So a new beginning for the 4th XI in 2011 and I’m delighted to say that we are doing really rather well. In fact better than that, we are top of the league, having won four of five matches, albeit often by nailbitingly close margins. Some habits die hard and, as we know from bitter experience, there is no position so secure that the 4th XI, cannot snatch defeat from the jaws of victory. No opening stand large enough that it cannot be negated by a batting collapse of biblical proportions. But despite these acknowledged batting frailties, we have still scraped home. For four of those five matches, I have been the skipper. And nobody is more surprised than me. The first week, I was delighted and honoured to be asked. By the fourth, I was beginning to wonder if things were that bad with the 4th XI that a 53-year-old man with no natural cricketing ability is the preferred choice as captain.
Of course the role of captain in the 13th division of the East Sussex Cricket League is some way removed from anything that Andrew Strauss, Alastair Cook or Joe Root might be expected to undertake. They have nothing more complicated to occupy his mind than field placings and bowler rotation. The absence of juniors in the England team also means that they do not have to fret over Under 15 bowlers exceeding their six over quota or accidentally fielding closer than eleven yards from the batsmen. Nor do they wake up in a cold sweat over collecting match fees, or whose name is next on the tea rota. And then there is always the young seamer allergic to flour and therefore liable to keel over at the mere sight of a custard cream wafted under his nose. These are weighty matters and the skipper who ignores them does so at his peril.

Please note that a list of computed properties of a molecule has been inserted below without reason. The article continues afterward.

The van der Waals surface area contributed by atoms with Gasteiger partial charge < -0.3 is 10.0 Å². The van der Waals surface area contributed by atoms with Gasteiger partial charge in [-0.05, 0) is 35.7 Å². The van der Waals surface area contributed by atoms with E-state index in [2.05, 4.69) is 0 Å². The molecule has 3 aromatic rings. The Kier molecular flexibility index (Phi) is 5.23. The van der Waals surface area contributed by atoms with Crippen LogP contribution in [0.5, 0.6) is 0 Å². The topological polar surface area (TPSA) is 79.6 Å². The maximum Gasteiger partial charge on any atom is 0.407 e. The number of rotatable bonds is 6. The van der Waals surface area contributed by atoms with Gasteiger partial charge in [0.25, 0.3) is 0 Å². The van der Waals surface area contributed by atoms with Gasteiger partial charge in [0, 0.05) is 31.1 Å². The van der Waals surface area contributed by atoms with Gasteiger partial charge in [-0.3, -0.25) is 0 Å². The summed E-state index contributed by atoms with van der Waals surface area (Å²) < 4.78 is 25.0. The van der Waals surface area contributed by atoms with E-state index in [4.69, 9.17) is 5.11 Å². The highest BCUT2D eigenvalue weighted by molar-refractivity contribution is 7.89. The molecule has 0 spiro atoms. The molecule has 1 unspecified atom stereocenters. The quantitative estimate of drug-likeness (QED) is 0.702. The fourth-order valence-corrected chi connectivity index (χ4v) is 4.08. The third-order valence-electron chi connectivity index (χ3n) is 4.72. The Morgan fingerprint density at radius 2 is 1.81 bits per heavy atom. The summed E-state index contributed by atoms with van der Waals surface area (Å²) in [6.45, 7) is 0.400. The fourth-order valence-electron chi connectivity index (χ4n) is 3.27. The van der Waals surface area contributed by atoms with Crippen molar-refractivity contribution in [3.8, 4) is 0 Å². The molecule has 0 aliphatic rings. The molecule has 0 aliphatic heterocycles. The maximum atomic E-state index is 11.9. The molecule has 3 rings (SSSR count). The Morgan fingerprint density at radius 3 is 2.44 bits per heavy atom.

On-field duties are, in comparison, a doddle. A few magisterial waves of the arm to move fielders and the odd word of encouragement to the bowlers seem to cover it. If one of the fielders takes a catch, you look like a tactical wizard. Having said that, there can be some tricky moments. Telling Graeme Swann that he is not needed to bowl is one thing. Say the same to an already grumpy twelve-year-old and you will see the word petulance defined with a level of clarity that makes the OED’s effort seem an exercise in obfuscation. Graeme Swann will take it on the chin. In the 4th XI, the captain is more likely to get it on the chin.
Then there are the supporters. A crowd of thirty thousand will pack Lords on a test match day. At our home fixtures we are lucky to get ten. Counting the dogs. And the scorers. And half of these have gone to the wrong game. Dogs and children chasing balls on the outfield are minor irritations. But nothing beats the occasion our fielding was distracted by two topless sunbathers on the deep mid-wicket boundary. Before your imagination runs away with you, I should say that both were tattooed and the size of walruses. As if their mere presence was not intimidation enough, they spent the afternoon taunting our young fielders. Some, like soldiers returning from the Somme, still bear the psychological scars. One has developed a stammer. Even the batsmen asked for the sightscreen to be moved.